Cathodic Protection

‘Corrode’ – derived from the Latin ‘corrodere’, meaning ‘to gnaw to pieces.’

Corrosion is a destructive phenomenon, which in extreme cases can have disastrous consequences if it is ignored.

In basic terms, corrosion is a chemical or electrochemical reaction between two substances, usually a metal and its environment, which over time produces a deterioration of the metal and its properties.

From outdoor furniture to car body panels, the effect of corrosion is evident in our daily lives. Less obvious are the consequences it can have on our highways and buildings, as this corrosion often happens out of sight. Concrete structures are reinforced using metal bars, therefore it is crucial to protect the metal from corrosion, so it continues to support and strengthen the structure.

If untreated, the corrosion of steel reinforcing bar in concrete can lead to a decline in the reliability of the structure, and in the worst cases, the complete failure of a section of highway or the strength of a multi-storey car park – resulting in significant repair costs and endangering public safety.

Cathodic protection

cathodic protectionCathodic protection, or CP is a technique used to control the corrosion of metal by making it the cathode of an electrochemical cell. An external anode is connected to the metal and an electric DC current is passed through it, so the surface of the metal becomes cathodic and does not corrode – this is known as Impressed Current Cathodic Protection or ICCP.

Galvanic anode protection is another method of CP, which uses an anode made of material such as zinc, which is more reactive than the metal that needs protecting. This is also known as a ‘sacrificial anode’.

Corrosion Control Services Limited (CCSL), a subsidiary of Freyssinet, is a leading specialist in the design, installation, commission and monitoring of cathodic protection and undertaking the investigation and diagnosis of corrosion-related deterioration and electrochemical rehabilitation.

Undertaking operations on reinforced concrete structures, historic steel-framed buildings, ports, harbours and buried pipelines, CCSL works closely with Freyssinet, offering innovative corrosion prevention solutions and a complete repair service for industries and infrastructures all over the world.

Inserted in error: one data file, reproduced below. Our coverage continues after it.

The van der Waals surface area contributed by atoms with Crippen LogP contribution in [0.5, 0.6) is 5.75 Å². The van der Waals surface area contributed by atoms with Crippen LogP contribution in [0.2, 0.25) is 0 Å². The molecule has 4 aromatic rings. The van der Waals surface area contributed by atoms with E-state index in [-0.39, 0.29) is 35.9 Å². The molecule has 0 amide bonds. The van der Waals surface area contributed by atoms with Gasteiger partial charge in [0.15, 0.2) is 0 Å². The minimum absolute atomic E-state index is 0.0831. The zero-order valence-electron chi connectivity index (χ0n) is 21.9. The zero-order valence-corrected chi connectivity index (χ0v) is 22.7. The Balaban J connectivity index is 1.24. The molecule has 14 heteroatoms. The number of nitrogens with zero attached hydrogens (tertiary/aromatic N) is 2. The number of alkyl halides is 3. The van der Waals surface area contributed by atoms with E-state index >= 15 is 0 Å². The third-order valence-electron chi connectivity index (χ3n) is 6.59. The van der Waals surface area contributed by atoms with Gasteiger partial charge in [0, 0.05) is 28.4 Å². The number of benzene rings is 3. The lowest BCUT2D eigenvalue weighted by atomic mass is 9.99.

Cathodic protection case study

It is essential to maintain and monitor CP systems to ensure their effectiveness. CCSL carried out replacement of the remote monitoring and control equipment on the ICCP system on Tipner Interchange in Hampshire.

cathodic protection

M275 Tipner Interchange

The M275 Tipner Interchange is a two-mile dual three-lane motorway in Hampshire, and a key gateway in and out of Portsmouth. Comprising of two bridges with two reinforced concrete piers, each pier of the interchange has 10 concrete columns and two supported cross-head beams. An ICCP system has been installed to each of the structures in 2008.

Colas engaged the services of CCSL for the replacement of the existing remote monitoring and control equipment, to undertake remedial works required following a visual inspection of the structures and to recommission the ICCP system installed on the bridge.

After initial testing with a portable power supply on-site, CCSL recommended that a new remote monitoring and control system should be installed.

Remote monitoring specialists Omniflex UK was engaged to design and manufacture the new monitoring equipment, which was then installed by CCSL within the existing ground-mounted cabinet, situated in the verge above the deck.

The system can be operated by the client locally on an Easyview Touchscreen Interface or remotely via a web-enabled device. The client, therefore, has instant access to data and no longer needs a dedicated PC or software license to monitor the ICCP system. As a result, the management and control of ICCP assets becomes more cost effective, quicker and reliable.

Once installed and tested, CCSL commissioned the system, including:

  • Energising the electrical circuits and equipment
  • Starting up of all electrically powered equipment
  • Intermediate performance testing
  • Adjustments required
  • Performance verification
  • Performance monitoring
  • Visual inspection

The new monitoring system installed on the M275 Tipner interchange was the first use of Omniflex equipment on a reinforced concrete structure in the UK. Following the successful installation, the CP system was recommissioned on 7 December 2016 and is currently being monitored by CCSL, along with Burrfields Road Bridge in Portsmouth, also under the maintenance responsibility of the client Colas.

For more information, call 01952 201901, email info@freyssinet.co.uk or visit www.corrosioncontrolservices.co.uk